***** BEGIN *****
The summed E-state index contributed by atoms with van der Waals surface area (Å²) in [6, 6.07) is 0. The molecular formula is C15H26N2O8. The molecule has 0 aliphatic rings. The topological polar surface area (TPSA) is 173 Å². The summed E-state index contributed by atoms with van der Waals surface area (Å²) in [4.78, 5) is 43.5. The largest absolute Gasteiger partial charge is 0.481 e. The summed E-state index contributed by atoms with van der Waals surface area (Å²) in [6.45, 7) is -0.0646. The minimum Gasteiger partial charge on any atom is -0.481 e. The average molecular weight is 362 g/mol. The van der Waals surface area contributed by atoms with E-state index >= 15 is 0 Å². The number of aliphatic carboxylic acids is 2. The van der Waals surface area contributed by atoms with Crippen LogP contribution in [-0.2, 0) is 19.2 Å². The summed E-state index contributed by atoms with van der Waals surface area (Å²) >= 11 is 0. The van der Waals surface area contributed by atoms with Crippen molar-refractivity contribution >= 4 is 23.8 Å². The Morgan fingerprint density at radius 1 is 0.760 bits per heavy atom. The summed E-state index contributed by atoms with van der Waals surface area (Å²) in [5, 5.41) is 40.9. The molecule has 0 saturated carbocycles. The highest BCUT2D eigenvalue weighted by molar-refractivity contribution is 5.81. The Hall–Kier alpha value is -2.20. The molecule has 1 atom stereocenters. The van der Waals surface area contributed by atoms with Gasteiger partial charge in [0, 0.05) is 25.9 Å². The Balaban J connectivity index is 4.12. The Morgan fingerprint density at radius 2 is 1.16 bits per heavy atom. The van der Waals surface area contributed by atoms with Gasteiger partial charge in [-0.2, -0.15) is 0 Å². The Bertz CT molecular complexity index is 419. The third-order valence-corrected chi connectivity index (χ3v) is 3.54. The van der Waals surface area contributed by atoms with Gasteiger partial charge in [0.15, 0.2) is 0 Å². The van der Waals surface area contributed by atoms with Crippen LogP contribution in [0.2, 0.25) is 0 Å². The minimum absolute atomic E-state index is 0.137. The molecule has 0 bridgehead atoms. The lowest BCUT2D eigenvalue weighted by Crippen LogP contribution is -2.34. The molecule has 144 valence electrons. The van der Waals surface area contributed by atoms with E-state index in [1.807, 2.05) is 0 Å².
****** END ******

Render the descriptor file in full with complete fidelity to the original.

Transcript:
The summed E-state index contributed by atoms with van der Waals surface area (Å²) in [6, 6.07) is 0. The molecular formula is C15H26N2O8. The molecule has 0 aliphatic rings. The topological polar surface area (TPSA) is 173 Å². The summed E-state index contributed by atoms with van der Waals surface area (Å²) in [4.78, 5) is 43.5. The largest absolute Gasteiger partial charge is 0.481 e. The summed E-state index contributed by atoms with van der Waals surface area (Å²) in [6.45, 7) is -0.0646. The minimum Gasteiger partial charge on any atom is -0.481 e. The average molecular weight is 362 g/mol. The van der Waals surface area contributed by atoms with E-state index >= 15 is 0 Å². The number of aliphatic carboxylic acids is 2. The van der Waals surface area contributed by atoms with Crippen LogP contribution in [-0.2, 0) is 19.2 Å². The summed E-state index contributed by atoms with van der Waals surface area (Å²) >= 11 is 0. The van der Waals surface area contributed by atoms with Crippen molar-refractivity contribution >= 4 is 23.8 Å². The Morgan fingerprint density at radius 1 is 0.760 bits per heavy atom. The summed E-state index contributed by atoms with van der Waals surface area (Å²) in [5, 5.41) is 40.9. The molecule has 0 saturated carbocycles. The highest BCUT2D eigenvalue weighted by molar-refractivity contribution is 5.81. The Hall–Kier alpha value is -2.20. The molecule has 1 atom stereocenters. The van der Waals surface area contributed by atoms with Gasteiger partial charge in [0, 0.05) is 25.9 Å². The Balaban J connectivity index is 4.12. The Morgan fingerprint density at radius 2 is 1.16 bits per heavy atom. The van der Waals surface area contributed by atoms with Gasteiger partial charge in [-0.2, -0.15) is 0 Å². The Bertz CT molecular complexity index is 419. The third-order valence-corrected chi connectivity index (χ3v) is 3.54. The van der Waals surface area contributed by atoms with Gasteiger partial charge in [0.15, 0.2) is 0 Å². The van der Waals surface area contributed by atoms with Crippen LogP contribution in [0.2, 0.25) is 0 Å². The minimum absolute atomic E-state index is 0.137. The molecule has 0 bridgehead atoms. The lowest BCUT2D eigenvalue weighted by Crippen LogP contribution is -2.34. The molecule has 144 valence electrons. The van der Waals surface area contributed by atoms with E-state index in [1.807, 2.05) is 0 Å².